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Fake Academe

OMICS International is a leader in the growing business of academic publication fraud. It has created scores of “journals” that mimic the look and feel of traditional scholarly publications, but without the integrity. ...
OMICS is also in the less well-known business of what might be called conference fraud.... ...
Stacking multiple fake conferences at the same hotel is a common practice, says Jeffrey Beall, a tenured University of Colorado Denver librarian. He maintains a website for identifying “predatory open access scholarly publishers” that masquerade as scholarly journals, but are actually in the business of pumping out worthless articles and exploiting scholars with hidden fees. ...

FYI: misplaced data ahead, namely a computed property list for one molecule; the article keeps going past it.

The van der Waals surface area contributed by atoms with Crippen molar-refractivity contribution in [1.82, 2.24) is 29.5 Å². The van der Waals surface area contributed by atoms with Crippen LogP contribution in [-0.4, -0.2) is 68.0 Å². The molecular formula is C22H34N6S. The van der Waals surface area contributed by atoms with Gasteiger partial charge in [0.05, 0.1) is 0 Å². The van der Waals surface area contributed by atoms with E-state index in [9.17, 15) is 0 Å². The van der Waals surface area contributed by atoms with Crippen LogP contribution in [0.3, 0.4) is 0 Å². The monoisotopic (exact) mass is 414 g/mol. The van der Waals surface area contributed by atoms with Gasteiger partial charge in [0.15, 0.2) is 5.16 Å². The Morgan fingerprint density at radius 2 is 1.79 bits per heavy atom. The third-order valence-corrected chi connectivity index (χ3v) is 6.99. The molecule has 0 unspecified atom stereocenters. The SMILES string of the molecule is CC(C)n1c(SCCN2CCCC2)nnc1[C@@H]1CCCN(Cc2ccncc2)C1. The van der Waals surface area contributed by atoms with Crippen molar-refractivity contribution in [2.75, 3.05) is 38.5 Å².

There are real, prestigious journals and conferences in higher education that enforce and defend the highest standards of scholarship. But there are also many more Ph.D.-holders than there is space in those publications, and those people are all in different ways subject to the “publish or perish” system of professional advancement. The academic journal-and-conference system is subject to no real outside oversight. Standards are whatever the scholars involved say they are.

So it’s not surprising that some academics have chosen to give one another permission to accumulate publication credits on their C.V.’s and spend some of the departmental travel budget on short holidays. Nor is it surprising that some canny operators have now realized that when standards are loose to begin with, there are healthy profits to be made in the gray areas of academe.''
- Kevin Carey, Fake Academe, Looking Much Like the Real Thing, NYT, Dec. 29, 2016


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